In 2007, the fourth quarter net revenue was $92.2 million which was perpetuated by an increase in core shipment volume (BBIC 6). The 2008 fourth quarter net revenue grew by 13% with the net income being $3.6 million mostly motivated by the raise in costs of raw and packaging materials (Fuhrmann 11). Other expenses included the new Pennsylvania Brewery which brought about start-up costs and the Latrobe Brewery asset impairment charge.
The net revenue for the fourth quarter of 2008 increased by13% to $103.8 million, because of volume and pricing gains (BBIC 4). Net income for that year fell by $14.4 million, or $0.97 per diluted share to $8.1 million, or $0.56 per diluted share relative to the to previous year mainly due to the increases in cost of goods sold, advertising as well as promotional and selling expenses(BBIC 4).
In addition, the Boston Beer Company issued a recall in April 2008, after a third-party supplier responsible for a fourth of the bottles used the Boston Beer Company manufactured defective bottles which contained small pieces of glass (Jackson 7). Consequently, the share value of the company’s shares fell by over 3% after the recall leading to the drop in net income.
2009 saw the net revenue for the fourth quarter rise by $3.4 million to $107.2 million again mostly because of core volume gains. The net revenue of the year 2009 rose to $415.1 million a 4% increase (Fuhrmann 14). Net income for 2009 was $31.1 million or $2.17 per diluted share, which is an increase of $23.0 million, or $1.61 per diluted share when compared to 2008(BBIC 3). Product recall costs of 2008 were $22.8 million which led to improved gross margins of 5% in 2009.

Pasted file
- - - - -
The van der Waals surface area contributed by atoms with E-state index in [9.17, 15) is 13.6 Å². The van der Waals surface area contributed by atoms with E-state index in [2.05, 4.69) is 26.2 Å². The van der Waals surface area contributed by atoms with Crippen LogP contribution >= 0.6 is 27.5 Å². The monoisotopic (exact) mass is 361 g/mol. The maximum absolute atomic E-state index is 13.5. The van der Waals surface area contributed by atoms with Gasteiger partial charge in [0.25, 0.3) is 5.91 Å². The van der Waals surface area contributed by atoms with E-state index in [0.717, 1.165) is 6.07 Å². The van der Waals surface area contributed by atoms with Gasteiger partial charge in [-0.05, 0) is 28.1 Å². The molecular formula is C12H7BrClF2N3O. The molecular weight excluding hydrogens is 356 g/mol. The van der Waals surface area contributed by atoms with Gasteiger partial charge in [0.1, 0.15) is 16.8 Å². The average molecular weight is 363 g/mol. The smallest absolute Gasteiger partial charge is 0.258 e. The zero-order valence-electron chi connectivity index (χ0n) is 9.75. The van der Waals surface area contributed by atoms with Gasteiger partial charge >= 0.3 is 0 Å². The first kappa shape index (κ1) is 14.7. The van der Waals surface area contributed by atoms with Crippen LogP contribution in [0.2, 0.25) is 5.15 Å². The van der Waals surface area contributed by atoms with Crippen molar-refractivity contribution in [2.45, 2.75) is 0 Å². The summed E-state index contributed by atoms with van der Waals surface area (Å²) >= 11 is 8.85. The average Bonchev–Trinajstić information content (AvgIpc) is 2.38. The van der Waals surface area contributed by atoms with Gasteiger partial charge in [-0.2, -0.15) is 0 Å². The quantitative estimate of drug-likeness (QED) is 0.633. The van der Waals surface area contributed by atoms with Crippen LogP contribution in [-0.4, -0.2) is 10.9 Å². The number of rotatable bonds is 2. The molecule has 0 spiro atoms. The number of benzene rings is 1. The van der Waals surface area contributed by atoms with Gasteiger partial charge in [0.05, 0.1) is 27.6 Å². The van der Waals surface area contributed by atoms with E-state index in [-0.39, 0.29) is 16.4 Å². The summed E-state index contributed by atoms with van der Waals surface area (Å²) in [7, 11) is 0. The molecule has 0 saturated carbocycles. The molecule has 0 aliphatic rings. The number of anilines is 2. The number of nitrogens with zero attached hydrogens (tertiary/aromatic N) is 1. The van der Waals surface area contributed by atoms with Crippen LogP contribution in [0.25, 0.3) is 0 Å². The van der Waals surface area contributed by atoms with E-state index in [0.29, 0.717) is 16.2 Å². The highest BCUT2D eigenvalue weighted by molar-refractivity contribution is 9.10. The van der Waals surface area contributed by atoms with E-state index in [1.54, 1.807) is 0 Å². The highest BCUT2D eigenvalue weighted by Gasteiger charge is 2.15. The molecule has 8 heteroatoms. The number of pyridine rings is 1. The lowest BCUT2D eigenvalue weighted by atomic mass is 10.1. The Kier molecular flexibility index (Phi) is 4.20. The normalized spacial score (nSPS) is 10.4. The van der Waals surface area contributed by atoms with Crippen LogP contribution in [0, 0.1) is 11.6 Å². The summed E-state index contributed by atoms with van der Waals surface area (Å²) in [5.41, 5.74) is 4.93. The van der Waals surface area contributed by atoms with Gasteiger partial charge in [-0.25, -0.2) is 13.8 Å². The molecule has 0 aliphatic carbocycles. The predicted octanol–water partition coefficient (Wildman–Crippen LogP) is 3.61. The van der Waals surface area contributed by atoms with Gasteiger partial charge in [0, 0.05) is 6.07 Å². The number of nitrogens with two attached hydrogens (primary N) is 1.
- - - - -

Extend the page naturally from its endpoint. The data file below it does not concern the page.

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2010 is a promising year for the Boston Beer Company especially with the launch of the new spring seasonal, Samuel Adams(R) Noble Pils that continues to enjoy a favorable reception by consumers, and traders (BBIC 2). There are still existing challenges such as increased competition from domestic forte brands as well as regional craft brands and competitive pricing though current approximation of for 2010 is in the range of $2.35 to $2.65 earnings per diluted share.
Since the listing of The Boston Beer Company in the NYSE, it has been able to make tremendous progress mainly due to the company’s consistency in effective performance and corporate finance. The value of NYSE:SAM is currently ranging between $30.70 and $56.40 with the theory and practice of corporate finance being a major contributor to the bullish activity of the shares.
Long term Capital investment decisions such as the opening of the Pennsylvania Brewery in 2008 and the IPO in 1995 have all been profitable even with initial losses being experienced. The company has financed most investments with equity and shareholders are frequent recipients of dividend unless in occasions with reduced income such as 2008.
Working capital management has led the company to reduce advertising, promotional and selling costs since 2008. Such action is being amplified by cutbacks in freight expenses to wholesalers, addition of sales staff as well as better advertising rates and more efficient spending by the company to equalize the increase in salaries. Consequently, advertising and promotional costs as well as cost of sales sustained in 2009 declined by $11.3 million relative to 2008 costs.
Fuhrmann, Ryan. Sam Adams Brewing Growth in the U.S. 2010. Web.
Jackson, Sally. The Boston beer company to ask for federal regulations requiring full disclosure on beer labels. 1996. Web.
Roberto, Michael. Anheuser Busch and Sam Adams, 2008. Web.
The Boston Beer Company, Inc (BBCI). Investor relation center: Archives. Web.